By Topic

Novel digital K-edge imaging system with transition radiation from an 855-MeV electron beam

Sign In

Cookies must be enabled to login.After enabling cookies , please use refresh or reload or ctrl+f5 on the browser for the login options.

Formats Non-Member Member
$31 $13
Learn how you can qualify for the best price for this item!
Become an IEEE Member or Subscribe to
IEEE Xplore for exclusive pricing!
close button

puzzle piece

IEEE membership options for an individual and IEEE Xplore subscriptions for an organization offer the most affordable access to essential journal articles, conference papers, standards, eBooks, and eLearning courses.

Learn more about:

IEEE membership

IEEE Xplore subscriptions

22 Author(s)
Hagenbuck, F. ; Inst. fur Kernphys., Johannes Gutenberg Univ., Mainz, Germany ; Backe, H. ; Clawiter, N. ; Euteneuer, H.
more authors

A novel K-edge imaging method has been developed at the Mainz Microtron MAMI aiming at a very efficient use of the transition radiation (TR) flux generated by the external 855-MeV electron beam in a foil stack. A fan-like quasi-monochromatic hard X-ray beam is produced from the ±1-mrad-wide TR cone with a highly oriented pyrolytic graphite (HOPG) crystal. The absorption of the object in front of a 30 mm×10 mm pn charge-coupled device (pn-CCD) photon detector is measured at every pixel by a broad-band energy scan around the K-absorption edge. This is accomplished by a synchronous variation of the lateral crystal position and the electron beam direction which defines also the direction of the TR cone. The system has been checked with a phantom consisting of a 2.5-μm thick molybdenum sample embedded in a 136- or 272-μm-thick copper bulk foil. A numerical analysis of the energy spectrum for every pixel demonstrates that data as far as ±0.75 keV away from the K edge of molybdenum at 20 keV still improve the signal-to-noise ratio (SNR). Prospects are discussed to investigate the human lungs with xenon as a contrast agent at the available total primary photon flux of 2×1010/(s·0.1% bandwidth (BW)) only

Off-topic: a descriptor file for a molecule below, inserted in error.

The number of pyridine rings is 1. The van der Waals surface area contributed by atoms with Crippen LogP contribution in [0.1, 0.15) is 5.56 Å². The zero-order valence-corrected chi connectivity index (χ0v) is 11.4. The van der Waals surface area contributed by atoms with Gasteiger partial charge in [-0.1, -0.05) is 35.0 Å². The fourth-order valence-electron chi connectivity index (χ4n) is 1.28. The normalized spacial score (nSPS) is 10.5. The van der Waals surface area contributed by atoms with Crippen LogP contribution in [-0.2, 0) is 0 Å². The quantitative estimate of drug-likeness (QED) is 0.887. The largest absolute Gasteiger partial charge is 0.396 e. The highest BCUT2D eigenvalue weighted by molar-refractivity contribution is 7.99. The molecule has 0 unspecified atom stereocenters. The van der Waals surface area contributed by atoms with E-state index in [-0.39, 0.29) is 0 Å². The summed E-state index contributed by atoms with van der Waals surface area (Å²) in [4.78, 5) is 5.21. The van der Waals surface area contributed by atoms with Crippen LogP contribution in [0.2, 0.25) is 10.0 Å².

Published in:

Nuclear Science, IEEE Transactions on  (Volume:48 ,  Issue: 3 )